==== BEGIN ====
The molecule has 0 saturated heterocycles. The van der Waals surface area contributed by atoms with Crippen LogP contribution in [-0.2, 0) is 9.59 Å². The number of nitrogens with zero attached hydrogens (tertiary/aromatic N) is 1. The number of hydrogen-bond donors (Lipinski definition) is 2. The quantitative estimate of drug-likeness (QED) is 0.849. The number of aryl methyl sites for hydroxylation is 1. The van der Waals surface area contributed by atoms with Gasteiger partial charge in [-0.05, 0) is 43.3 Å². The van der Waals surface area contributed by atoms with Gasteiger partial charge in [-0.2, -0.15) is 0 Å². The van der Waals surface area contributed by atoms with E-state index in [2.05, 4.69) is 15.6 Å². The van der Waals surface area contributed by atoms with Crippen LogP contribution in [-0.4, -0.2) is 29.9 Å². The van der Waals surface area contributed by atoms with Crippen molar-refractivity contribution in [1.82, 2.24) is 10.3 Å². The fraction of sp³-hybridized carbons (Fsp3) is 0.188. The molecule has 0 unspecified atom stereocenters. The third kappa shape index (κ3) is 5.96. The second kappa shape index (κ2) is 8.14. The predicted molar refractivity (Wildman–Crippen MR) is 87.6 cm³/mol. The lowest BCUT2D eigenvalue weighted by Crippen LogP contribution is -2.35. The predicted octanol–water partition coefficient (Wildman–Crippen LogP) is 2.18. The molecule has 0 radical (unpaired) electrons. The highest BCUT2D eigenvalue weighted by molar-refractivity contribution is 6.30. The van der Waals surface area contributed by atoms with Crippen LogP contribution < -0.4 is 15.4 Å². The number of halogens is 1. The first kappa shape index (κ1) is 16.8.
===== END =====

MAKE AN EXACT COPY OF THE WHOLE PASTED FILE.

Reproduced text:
The molecule has 0 saturated heterocycles. The van der Waals surface area contributed by atoms with Crippen LogP contribution in [-0.2, 0) is 9.59 Å². The number of nitrogens with zero attached hydrogens (tertiary/aromatic N) is 1. The number of hydrogen-bond donors (Lipinski definition) is 2. The quantitative estimate of drug-likeness (QED) is 0.849. The number of aryl methyl sites for hydroxylation is 1. The van der Waals surface area contributed by atoms with Gasteiger partial charge in [-0.05, 0) is 43.3 Å². The van der Waals surface area contributed by atoms with Gasteiger partial charge in [-0.2, -0.15) is 0 Å². The van der Waals surface area contributed by atoms with E-state index in [2.05, 4.69) is 15.6 Å². The van der Waals surface area contributed by atoms with Crippen LogP contribution in [-0.4, -0.2) is 29.9 Å². The van der Waals surface area contributed by atoms with Crippen molar-refractivity contribution in [1.82, 2.24) is 10.3 Å². The fraction of sp³-hybridized carbons (Fsp3) is 0.188. The molecule has 0 unspecified atom stereocenters. The third kappa shape index (κ3) is 5.96. The second kappa shape index (κ2) is 8.14. The predicted molar refractivity (Wildman–Crippen MR) is 87.6 cm³/mol. The lowest BCUT2D eigenvalue weighted by Crippen LogP contribution is -2.35. The predicted octanol–water partition coefficient (Wildman–Crippen LogP) is 2.18. The molecule has 0 radical (unpaired) electrons. The highest BCUT2D eigenvalue weighted by molar-refractivity contribution is 6.30. The van der Waals surface area contributed by atoms with Crippen LogP contribution < -0.4 is 15.4 Å². The number of halogens is 1. The first kappa shape index (κ1) is 16.8.